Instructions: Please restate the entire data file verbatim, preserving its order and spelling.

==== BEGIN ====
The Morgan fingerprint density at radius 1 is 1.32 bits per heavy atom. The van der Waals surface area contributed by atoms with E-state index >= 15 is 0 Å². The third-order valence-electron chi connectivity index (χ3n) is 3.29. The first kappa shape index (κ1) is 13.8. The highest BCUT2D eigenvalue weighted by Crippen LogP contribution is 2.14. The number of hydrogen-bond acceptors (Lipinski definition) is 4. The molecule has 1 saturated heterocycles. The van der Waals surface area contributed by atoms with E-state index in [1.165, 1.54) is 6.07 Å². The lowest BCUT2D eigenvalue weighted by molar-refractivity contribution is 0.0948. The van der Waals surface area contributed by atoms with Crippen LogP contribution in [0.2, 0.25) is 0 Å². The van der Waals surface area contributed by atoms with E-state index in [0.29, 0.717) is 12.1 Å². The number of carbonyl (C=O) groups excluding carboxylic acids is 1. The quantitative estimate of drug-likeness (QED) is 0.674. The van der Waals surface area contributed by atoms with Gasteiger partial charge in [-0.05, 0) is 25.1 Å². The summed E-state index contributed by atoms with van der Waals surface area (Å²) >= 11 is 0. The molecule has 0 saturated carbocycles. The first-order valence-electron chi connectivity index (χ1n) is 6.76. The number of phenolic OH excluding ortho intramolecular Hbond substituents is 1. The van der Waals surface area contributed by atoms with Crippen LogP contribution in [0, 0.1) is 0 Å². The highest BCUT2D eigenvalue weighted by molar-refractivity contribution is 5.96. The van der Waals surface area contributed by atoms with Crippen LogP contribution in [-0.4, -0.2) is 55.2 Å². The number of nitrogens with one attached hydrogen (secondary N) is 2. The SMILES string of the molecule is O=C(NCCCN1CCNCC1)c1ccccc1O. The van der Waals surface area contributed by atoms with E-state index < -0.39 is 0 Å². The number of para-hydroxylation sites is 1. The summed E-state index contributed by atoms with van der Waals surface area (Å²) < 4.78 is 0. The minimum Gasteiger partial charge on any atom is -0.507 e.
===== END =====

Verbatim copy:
The Morgan fingerprint density at radius 1 is 1.32 bits per heavy atom. The van der Waals surface area contributed by atoms with E-state index >= 15 is 0 Å². The third-order valence-electron chi connectivity index (χ3n) is 3.29. The first kappa shape index (κ1) is 13.8. The highest BCUT2D eigenvalue weighted by Crippen LogP contribution is 2.14. The number of hydrogen-bond acceptors (Lipinski definition) is 4. The molecule has 1 saturated heterocycles. The van der Waals surface area contributed by atoms with E-state index in [1.165, 1.54) is 6.07 Å². The lowest BCUT2D eigenvalue weighted by molar-refractivity contribution is 0.0948. The van der Waals surface area contributed by atoms with Crippen LogP contribution in [0.2, 0.25) is 0 Å². The van der Waals surface area contributed by atoms with E-state index in [0.29, 0.717) is 12.1 Å². The number of carbonyl (C=O) groups excluding carboxylic acids is 1. The quantitative estimate of drug-likeness (QED) is 0.674. The van der Waals surface area contributed by atoms with Gasteiger partial charge in [-0.05, 0) is 25.1 Å². The summed E-state index contributed by atoms with van der Waals surface area (Å²) >= 11 is 0. The molecule has 0 saturated carbocycles. The first-order valence-electron chi connectivity index (χ1n) is 6.76. The number of phenolic OH excluding ortho intramolecular Hbond substituents is 1. The van der Waals surface area contributed by atoms with Crippen LogP contribution in [0, 0.1) is 0 Å². The highest BCUT2D eigenvalue weighted by molar-refractivity contribution is 5.96. The van der Waals surface area contributed by atoms with Crippen LogP contribution in [-0.4, -0.2) is 55.2 Å². The number of nitrogens with one attached hydrogen (secondary N) is 2. The SMILES string of the molecule is O=C(NCCCN1CCNCC1)c1ccccc1O. The van der Waals surface area contributed by atoms with E-state index < -0.39 is 0 Å². The number of para-hydroxylation sites is 1. The summed E-state index contributed by atoms with van der Waals surface area (Å²) < 4.78 is 0. The minimum Gasteiger partial charge on any atom is -0.507 e.